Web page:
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Emmett Till

Undated photo of Emmett Till. | Source: Bettmann / Getty

One day, a white woman woke up in the morning and decided that making an opera about Emmett Till was a good idea. That white woman got a bunch of Black people involved—whom she would have needed to in order to make this even plausibly OK—but that won’t change the fact that Black people’s response to the very idea of the opera will range from skeptical to “WTF is this caucasified sh** here?”

If history has taught us nothing else, one would think it obvious that it’s taught us nothing having to do with Emmett Till that begins with a white woman ends well.

Anyway, “Emmett Till,” the Opera “will have its world premiere March 23 with an encore performance on March 24 at the Gerald W. Lynch Theatre at John Jay College” in New York City, according to Playbill, the monthly magazine about theatrical productions. The opera was written by playwright and audacious white woman Clare Coss, who based it on her award-winning 2013 play, “Emmett, Down in My Heart.”

Here’s the description as reported by Playbill:

In the opera, the story is approached through the lens of Roanne Taylor, a young white woman who teaches high school science in Drew, Mississippi. Roanne is against Jim Crow laws, segregation and the racial inequality that she sees around her but remains silent. She is the opera’s only fictional character and represents what Martin Luther King Jr. called the ultimate tragedy, “the silence of the good people.”

Featuring both a Black Chorus and a white Chorus, Emmett Till weaves the horrific murder of Till with Mamie Till-Mobley’s transformation from private citizen to activist, Uncle Mose Wright’s bold decision to break the Delta code and testify at the trial, and Roanne Taylor’s journey toward a sense of responsibility.”

So, to recap: A white woman writes an Emmett Till play that centers on a fictional white woman and her equally fictional white savior coming of age journey? Got it.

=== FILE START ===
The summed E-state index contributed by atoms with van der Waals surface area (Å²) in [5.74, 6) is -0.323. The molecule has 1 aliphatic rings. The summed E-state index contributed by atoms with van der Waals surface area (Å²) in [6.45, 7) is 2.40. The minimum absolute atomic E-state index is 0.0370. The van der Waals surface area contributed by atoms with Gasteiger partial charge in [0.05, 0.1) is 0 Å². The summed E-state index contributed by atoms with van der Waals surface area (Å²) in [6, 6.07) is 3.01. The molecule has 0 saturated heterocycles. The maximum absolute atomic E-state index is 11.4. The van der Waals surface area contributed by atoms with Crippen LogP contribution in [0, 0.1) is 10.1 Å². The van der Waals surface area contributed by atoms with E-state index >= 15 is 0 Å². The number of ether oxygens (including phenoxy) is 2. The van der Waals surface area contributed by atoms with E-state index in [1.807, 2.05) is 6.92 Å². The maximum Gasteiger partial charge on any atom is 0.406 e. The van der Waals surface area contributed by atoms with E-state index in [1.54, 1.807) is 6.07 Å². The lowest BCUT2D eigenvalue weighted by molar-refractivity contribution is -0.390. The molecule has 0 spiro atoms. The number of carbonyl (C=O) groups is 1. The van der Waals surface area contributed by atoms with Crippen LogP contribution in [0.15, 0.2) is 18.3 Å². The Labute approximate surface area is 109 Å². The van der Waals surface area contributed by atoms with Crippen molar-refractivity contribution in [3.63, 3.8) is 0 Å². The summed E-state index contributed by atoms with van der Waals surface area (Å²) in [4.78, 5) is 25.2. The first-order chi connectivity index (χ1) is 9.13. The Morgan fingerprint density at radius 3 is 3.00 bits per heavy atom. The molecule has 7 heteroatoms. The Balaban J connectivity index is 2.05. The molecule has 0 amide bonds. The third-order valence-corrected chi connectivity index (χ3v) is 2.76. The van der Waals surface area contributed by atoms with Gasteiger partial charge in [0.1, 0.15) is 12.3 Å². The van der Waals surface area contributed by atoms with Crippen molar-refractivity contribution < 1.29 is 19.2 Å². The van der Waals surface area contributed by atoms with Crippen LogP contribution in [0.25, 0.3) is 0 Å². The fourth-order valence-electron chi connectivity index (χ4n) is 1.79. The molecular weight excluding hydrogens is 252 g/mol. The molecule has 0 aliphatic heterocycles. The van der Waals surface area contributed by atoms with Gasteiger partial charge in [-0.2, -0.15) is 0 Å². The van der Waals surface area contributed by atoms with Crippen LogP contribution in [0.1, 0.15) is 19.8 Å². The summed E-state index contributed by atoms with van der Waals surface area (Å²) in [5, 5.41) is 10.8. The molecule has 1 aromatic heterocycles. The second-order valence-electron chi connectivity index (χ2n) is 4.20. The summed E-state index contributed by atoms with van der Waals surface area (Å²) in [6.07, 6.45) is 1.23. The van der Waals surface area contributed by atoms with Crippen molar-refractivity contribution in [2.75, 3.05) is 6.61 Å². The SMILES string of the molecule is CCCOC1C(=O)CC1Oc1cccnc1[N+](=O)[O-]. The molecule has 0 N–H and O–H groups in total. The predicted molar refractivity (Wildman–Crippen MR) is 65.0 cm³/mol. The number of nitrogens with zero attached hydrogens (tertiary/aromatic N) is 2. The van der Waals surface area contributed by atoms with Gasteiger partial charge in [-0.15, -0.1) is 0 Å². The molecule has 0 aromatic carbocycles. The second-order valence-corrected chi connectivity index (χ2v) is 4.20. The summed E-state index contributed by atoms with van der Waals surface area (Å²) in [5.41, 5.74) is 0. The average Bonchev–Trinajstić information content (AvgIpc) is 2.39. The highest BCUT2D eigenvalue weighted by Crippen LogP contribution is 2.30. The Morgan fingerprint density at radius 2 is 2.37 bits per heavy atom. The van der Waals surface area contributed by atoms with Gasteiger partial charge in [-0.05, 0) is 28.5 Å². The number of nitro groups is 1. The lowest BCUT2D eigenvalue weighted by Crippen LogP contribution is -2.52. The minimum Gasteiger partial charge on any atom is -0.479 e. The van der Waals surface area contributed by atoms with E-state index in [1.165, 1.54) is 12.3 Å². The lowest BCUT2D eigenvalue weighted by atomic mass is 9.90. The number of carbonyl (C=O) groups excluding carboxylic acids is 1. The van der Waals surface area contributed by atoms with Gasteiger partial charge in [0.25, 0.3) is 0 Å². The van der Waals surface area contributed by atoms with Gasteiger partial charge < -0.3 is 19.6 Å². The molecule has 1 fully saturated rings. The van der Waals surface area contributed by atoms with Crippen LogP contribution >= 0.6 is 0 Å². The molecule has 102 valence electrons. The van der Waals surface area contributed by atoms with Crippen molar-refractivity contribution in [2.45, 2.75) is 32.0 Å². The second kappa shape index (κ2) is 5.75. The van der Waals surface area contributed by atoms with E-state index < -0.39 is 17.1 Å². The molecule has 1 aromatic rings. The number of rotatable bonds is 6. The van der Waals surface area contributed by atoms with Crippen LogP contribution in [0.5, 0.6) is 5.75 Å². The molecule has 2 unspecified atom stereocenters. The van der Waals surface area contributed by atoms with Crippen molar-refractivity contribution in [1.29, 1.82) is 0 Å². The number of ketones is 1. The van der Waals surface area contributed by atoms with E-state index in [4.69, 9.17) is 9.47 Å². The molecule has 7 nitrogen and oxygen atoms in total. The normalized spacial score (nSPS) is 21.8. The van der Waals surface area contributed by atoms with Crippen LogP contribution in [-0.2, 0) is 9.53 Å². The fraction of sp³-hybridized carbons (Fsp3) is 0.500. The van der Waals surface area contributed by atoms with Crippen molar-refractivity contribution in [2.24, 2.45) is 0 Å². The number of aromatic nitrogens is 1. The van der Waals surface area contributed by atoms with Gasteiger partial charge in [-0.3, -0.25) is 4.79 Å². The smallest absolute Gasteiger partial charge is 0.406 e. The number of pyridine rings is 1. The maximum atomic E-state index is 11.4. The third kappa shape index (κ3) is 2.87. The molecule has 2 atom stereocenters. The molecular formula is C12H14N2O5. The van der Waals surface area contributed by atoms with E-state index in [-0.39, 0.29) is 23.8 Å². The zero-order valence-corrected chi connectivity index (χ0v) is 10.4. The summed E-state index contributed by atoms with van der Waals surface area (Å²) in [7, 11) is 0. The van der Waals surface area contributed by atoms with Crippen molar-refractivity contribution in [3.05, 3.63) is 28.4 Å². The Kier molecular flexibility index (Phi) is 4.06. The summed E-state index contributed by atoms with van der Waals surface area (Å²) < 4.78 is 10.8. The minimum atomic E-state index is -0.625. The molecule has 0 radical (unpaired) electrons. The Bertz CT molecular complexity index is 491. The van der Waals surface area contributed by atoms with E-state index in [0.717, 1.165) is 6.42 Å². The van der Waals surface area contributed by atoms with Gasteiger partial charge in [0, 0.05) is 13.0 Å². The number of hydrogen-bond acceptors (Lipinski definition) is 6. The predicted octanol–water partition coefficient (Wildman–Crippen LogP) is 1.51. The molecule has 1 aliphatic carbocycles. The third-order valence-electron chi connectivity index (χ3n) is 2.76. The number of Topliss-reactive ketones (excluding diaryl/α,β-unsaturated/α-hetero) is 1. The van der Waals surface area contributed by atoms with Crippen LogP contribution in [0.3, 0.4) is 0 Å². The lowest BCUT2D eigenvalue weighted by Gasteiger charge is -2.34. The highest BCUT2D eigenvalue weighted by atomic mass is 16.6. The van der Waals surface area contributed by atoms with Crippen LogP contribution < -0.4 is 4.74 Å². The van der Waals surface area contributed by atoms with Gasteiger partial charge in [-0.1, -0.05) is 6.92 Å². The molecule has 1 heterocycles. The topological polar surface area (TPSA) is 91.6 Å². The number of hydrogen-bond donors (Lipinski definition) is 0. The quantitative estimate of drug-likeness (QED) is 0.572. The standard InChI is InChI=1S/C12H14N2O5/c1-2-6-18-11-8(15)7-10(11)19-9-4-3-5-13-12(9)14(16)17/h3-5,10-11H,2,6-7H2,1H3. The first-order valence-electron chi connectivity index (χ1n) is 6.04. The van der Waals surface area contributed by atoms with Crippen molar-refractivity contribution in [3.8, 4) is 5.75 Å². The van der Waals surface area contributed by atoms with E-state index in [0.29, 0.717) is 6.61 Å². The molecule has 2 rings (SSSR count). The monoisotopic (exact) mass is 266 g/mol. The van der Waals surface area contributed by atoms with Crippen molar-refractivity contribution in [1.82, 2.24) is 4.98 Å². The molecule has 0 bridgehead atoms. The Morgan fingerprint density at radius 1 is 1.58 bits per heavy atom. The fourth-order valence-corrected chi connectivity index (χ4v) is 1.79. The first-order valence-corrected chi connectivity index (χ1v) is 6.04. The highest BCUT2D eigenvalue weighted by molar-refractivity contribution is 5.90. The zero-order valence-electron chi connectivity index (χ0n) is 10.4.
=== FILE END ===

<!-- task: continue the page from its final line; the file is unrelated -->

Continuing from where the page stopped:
Now, look—I haven’t seen the play and I don’t plan on seeing the opera. All I’m saying is that when white people tell Black stories through the lens of whiteness, you don’t get a Black history story that benefits Black people, you get a “Black” story sanitized for white consumption. 

It’s also worth mentioning that the play features a Black woman composer, Mary D. Watkins, a Black woman conductor, Tania León, and Liz Player, a Black woman clarinetist and the founder, executive and artistic director of The Harlem Chamber Players. And these are just a few of the Black people involved in the production.

Still, the Black response to the premise matters. Walk up to a random Black person and say: “Hey bruh, did you know Emmett Till’s story is being made into an opera? Did you know the opera is the brainchild of a white woman? Did you know this white woman-created Emmett Till opera went out of its way to star a fictional white woman who has nothing to do with the real story?”

Suffice to say, said Black person will likely look at you like you just informed them that Donald Trump was producing a Jim Crow documentary called “Very Fine People On Both Sides.”

To give you a clue, here are some Black Twitter reactions.

It should be lost on no one that this opera comes on the heels of the U.S. Senate passing an anti-lynching bill named for Emmett Till after more than a century of failed attempts to pass bills of its like. Of course, since lynching is already very much illegal and hate crime statutes are already a thing, the passing of this bill seems largely symbolic.

But there’s Emmett Till symbolism, and then there’s Emmett Till theatre. The latter is going to be a hard sell for Black America no matter how many Black people are involved in the production. This just isn’t a good look.

So how do y’all feel about “Emmett Till,” the opera?

SEE ALSO:

‘Hang ‘Em High’: Republican Who Voted Against Emmett Till Bill Called Lynching ‘A Metaphor For Justice’

Probe Into Lynching Of Emmett Till Closed By Justice Department With No New Charges, Because Of Course…

International Women’s Day: Celebrating Black Women Pioneers And Their Many Historic Firsts
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